After their star-stocking plans fell through, O'Connor felt that the best course of action was to keep the team lean and give his young players a chance to prove themselves. Next year he's hoping he'll have a better handle on who does and doesn't have a future in Utah.

You can only get so far with hard work in this league. At some point, you need a star to rise up and take the team by the reins.

Two weeks into training camp, the Jazz still aren't convinced that they've found that guy. Neither are their players.

"These guys have to learn to play before they can be stars," Sloan said. "Sometimes if you're a star before you really play, you get yourself into a bind."

"We've got to play our game," Harpring said. "When you try to do too much, you get in trouble. I know there will be pressure for guys to take the next step, but you've got to be ready."

"I want to be a team guy," said third-year forward Andrei Kirilenko. "Someday I want to be a star, but right now the best thing I can do is just work with each other."

"I don't necessarily think they're looking for me to be a leader," Keon Clark said. "They're just looking for me to help."

Harpring comes in with the most accomplished resume. He had a breakout year last season in Sloan's system. But without Malone drawing double teams on the block, he won't be seeing all of those open jumpers this year.

Kirilenko has the most star potential. But he's young, unassuming and still hasn't developed a consistent jump shot to go with the rest of his repertoire.

Clark has the athleticism and size to be a star in the league. But right now, he's still a journeyman that talks more about potential than any actual contribution he's made in his five-plus years in the league.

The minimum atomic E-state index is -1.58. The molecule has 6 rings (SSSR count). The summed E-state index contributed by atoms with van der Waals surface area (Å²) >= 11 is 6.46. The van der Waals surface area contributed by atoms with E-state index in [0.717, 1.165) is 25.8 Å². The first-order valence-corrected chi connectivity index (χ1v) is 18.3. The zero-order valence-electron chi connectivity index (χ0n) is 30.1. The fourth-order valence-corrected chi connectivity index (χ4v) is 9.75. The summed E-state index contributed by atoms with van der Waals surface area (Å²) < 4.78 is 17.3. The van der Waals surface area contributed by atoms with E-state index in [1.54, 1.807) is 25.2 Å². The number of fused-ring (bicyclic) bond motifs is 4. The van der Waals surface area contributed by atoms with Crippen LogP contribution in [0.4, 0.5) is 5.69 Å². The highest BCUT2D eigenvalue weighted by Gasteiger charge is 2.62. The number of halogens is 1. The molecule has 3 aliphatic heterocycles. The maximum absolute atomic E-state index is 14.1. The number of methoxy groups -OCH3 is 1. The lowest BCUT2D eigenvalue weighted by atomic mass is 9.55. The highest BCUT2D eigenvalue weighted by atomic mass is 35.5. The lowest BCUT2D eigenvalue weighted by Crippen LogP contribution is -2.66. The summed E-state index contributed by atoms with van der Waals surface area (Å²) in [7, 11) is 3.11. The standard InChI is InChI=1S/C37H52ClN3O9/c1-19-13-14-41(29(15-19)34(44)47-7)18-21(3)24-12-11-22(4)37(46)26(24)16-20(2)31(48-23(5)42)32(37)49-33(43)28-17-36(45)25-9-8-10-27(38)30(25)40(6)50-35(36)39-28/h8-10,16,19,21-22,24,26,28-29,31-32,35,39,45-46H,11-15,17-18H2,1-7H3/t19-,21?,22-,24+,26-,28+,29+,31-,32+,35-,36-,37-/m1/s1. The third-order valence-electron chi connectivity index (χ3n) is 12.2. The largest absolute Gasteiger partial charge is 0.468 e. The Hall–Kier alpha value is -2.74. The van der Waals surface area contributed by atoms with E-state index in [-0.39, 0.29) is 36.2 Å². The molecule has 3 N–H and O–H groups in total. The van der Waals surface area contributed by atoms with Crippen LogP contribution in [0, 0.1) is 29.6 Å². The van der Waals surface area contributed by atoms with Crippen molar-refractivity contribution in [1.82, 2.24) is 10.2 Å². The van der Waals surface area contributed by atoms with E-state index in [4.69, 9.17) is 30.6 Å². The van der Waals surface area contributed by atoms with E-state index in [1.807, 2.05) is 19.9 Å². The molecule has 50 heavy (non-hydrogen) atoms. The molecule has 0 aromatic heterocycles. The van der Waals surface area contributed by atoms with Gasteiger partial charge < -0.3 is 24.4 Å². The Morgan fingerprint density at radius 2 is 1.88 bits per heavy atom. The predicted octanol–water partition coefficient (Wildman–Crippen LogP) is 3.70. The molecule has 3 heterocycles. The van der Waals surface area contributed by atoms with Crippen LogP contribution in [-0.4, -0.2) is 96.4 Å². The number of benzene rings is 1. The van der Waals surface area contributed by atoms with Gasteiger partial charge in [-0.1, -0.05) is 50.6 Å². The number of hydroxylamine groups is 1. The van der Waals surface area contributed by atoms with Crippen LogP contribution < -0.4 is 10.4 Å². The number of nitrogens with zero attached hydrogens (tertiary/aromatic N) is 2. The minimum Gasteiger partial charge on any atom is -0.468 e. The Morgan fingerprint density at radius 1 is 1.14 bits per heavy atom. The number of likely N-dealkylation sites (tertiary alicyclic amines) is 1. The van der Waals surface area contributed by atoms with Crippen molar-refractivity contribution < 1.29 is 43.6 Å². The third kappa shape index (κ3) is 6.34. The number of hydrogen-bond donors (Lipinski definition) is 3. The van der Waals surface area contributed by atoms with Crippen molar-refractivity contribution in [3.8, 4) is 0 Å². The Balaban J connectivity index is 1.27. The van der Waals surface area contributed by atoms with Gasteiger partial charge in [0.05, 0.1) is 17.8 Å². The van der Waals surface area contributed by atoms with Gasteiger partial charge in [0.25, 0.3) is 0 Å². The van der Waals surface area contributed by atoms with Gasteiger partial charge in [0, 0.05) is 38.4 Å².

DeShawn Stevenson is drawing rave reviews from Sloan because of his hard work in camp. But everyone is trying to curb their enthusiasm. Stevenson has performed well in camp before, only to fall apart once the real games are played.

The rest of the team is a hodge podge of rookies (the Jazz have four on the roster this year) and non-descript veterans.

"I don't see any stars out here," Sloan said. "I see five guys who, if they work hard and play together, can succeed. We just want to find five guys who can play together. I don't think our team is good enough to give the ball to one guy and say, 'You go be the star.'"

In fact, the players and Sloan are already growing weary of the comparisons. They all claim that they've moved on, so why can't the media?

"There are a lot of teams in this league that don't have Hall of Famers or stars, but they still produce," Clark said. "We'll never be able to fill Stockton's and Malone's shoes. It's all about moving on. They're gone now. Everyone quits their jobs sometime. We have to keep doing ours."

That's all Sloan is asking.

"We've still got to play," he said. "That's the only way I know. We're here, we've got a job to do -- so go out, bust your butt and go home."

Chad Ford covers the NBA for ESPN.com's ESPN Insider.